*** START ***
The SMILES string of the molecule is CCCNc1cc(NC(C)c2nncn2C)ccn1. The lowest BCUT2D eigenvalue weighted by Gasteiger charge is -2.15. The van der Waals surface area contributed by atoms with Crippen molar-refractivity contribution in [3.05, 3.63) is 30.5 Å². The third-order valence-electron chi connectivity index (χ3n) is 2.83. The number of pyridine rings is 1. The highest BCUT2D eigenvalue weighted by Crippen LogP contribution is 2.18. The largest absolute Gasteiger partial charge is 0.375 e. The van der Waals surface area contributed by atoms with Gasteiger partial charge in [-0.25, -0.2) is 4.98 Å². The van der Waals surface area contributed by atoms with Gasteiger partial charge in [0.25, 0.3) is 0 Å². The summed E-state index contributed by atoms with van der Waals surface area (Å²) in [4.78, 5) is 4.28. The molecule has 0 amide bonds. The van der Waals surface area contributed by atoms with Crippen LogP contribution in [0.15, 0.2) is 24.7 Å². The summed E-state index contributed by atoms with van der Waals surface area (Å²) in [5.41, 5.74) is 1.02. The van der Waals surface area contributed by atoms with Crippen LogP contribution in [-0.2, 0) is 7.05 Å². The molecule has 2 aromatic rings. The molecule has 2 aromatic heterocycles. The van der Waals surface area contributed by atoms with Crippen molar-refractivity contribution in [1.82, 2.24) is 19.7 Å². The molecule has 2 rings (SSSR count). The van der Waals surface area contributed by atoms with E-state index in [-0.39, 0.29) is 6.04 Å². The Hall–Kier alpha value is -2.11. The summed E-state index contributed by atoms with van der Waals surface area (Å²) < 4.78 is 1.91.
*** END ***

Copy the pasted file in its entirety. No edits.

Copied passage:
The SMILES string of the molecule is CCCNc1cc(NC(C)c2nncn2C)ccn1. The lowest BCUT2D eigenvalue weighted by Gasteiger charge is -2.15. The van der Waals surface area contributed by atoms with Crippen molar-refractivity contribution in [3.05, 3.63) is 30.5 Å². The third-order valence-electron chi connectivity index (χ3n) is 2.83. The number of pyridine rings is 1. The highest BCUT2D eigenvalue weighted by Crippen LogP contribution is 2.18. The largest absolute Gasteiger partial charge is 0.375 e. The van der Waals surface area contributed by atoms with Gasteiger partial charge in [-0.25, -0.2) is 4.98 Å². The van der Waals surface area contributed by atoms with Gasteiger partial charge in [0.25, 0.3) is 0 Å². The summed E-state index contributed by atoms with van der Waals surface area (Å²) in [4.78, 5) is 4.28. The molecule has 0 amide bonds. The van der Waals surface area contributed by atoms with Crippen LogP contribution in [0.15, 0.2) is 24.7 Å². The summed E-state index contributed by atoms with van der Waals surface area (Å²) in [5.41, 5.74) is 1.02. The van der Waals surface area contributed by atoms with Crippen LogP contribution in [-0.2, 0) is 7.05 Å². The molecule has 2 aromatic rings. The molecule has 2 aromatic heterocycles. The van der Waals surface area contributed by atoms with Crippen molar-refractivity contribution in [1.82, 2.24) is 19.7 Å². The molecule has 2 rings (SSSR count). The van der Waals surface area contributed by atoms with E-state index in [-0.39, 0.29) is 6.04 Å². The Hall–Kier alpha value is -2.11. The summed E-state index contributed by atoms with van der Waals surface area (Å²) < 4.78 is 1.91.